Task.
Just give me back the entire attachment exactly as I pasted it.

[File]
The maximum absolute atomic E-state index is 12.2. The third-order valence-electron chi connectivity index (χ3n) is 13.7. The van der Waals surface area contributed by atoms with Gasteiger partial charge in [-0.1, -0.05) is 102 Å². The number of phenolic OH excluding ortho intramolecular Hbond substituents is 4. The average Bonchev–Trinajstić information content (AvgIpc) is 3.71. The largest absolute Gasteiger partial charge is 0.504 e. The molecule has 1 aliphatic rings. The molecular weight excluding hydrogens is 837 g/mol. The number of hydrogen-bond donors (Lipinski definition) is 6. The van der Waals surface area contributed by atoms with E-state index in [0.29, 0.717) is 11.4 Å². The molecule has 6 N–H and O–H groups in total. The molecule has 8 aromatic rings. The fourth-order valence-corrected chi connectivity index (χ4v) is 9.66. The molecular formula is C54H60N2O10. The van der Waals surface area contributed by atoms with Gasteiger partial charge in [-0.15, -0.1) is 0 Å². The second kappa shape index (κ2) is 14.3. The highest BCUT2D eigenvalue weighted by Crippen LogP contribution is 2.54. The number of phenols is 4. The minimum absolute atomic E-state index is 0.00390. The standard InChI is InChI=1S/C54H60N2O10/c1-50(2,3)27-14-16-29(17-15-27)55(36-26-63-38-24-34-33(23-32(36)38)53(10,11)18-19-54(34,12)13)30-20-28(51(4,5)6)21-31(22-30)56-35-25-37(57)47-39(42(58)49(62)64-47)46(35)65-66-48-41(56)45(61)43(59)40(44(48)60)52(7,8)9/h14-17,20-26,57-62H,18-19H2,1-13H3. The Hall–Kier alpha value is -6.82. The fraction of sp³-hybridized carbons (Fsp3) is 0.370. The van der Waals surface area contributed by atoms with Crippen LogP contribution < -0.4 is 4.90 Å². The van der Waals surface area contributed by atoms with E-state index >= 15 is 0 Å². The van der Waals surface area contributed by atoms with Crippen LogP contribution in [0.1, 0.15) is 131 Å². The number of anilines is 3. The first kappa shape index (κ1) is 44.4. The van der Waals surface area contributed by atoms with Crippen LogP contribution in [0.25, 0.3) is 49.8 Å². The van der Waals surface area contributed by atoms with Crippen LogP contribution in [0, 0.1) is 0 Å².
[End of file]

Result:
The maximum absolute atomic E-state index is 12.2. The third-order valence-electron chi connectivity index (χ3n) is 13.7. The van der Waals surface area contributed by atoms with Gasteiger partial charge in [-0.1, -0.05) is 102 Å². The number of phenolic OH excluding ortho intramolecular Hbond substituents is 4. The average Bonchev–Trinajstić information content (AvgIpc) is 3.71. The largest absolute Gasteiger partial charge is 0.504 e. The molecule has 1 aliphatic rings. The molecular weight excluding hydrogens is 837 g/mol. The number of hydrogen-bond donors (Lipinski definition) is 6. The van der Waals surface area contributed by atoms with E-state index in [0.29, 0.717) is 11.4 Å². The molecule has 6 N–H and O–H groups in total. The molecule has 8 aromatic rings. The fourth-order valence-corrected chi connectivity index (χ4v) is 9.66. The molecular formula is C54H60N2O10. The van der Waals surface area contributed by atoms with Gasteiger partial charge in [-0.15, -0.1) is 0 Å². The second kappa shape index (κ2) is 14.3. The highest BCUT2D eigenvalue weighted by Crippen LogP contribution is 2.54. The number of phenols is 4. The minimum absolute atomic E-state index is 0.00390. The standard InChI is InChI=1S/C54H60N2O10/c1-50(2,3)27-14-16-29(17-15-27)55(36-26-63-38-24-34-33(23-32(36)38)53(10,11)18-19-54(34,12)13)30-20-28(51(4,5)6)21-31(22-30)56-35-25-37(57)47-39(42(58)49(62)64-47)46(35)65-66-48-41(56)45(61)43(59)40(44(48)60)52(7,8)9/h14-17,20-26,57-62H,18-19H2,1-13H3. The Hall–Kier alpha value is -6.82. The fraction of sp³-hybridized carbons (Fsp3) is 0.370. The van der Waals surface area contributed by atoms with Crippen LogP contribution < -0.4 is 4.90 Å². The van der Waals surface area contributed by atoms with E-state index >= 15 is 0 Å². The van der Waals surface area contributed by atoms with Crippen LogP contribution in [0.1, 0.15) is 131 Å². The number of anilines is 3. The first kappa shape index (κ1) is 44.4. The van der Waals surface area contributed by atoms with Crippen LogP contribution in [0.25, 0.3) is 49.8 Å². The van der Waals surface area contributed by atoms with Crippen LogP contribution in [0, 0.1) is 0 Å².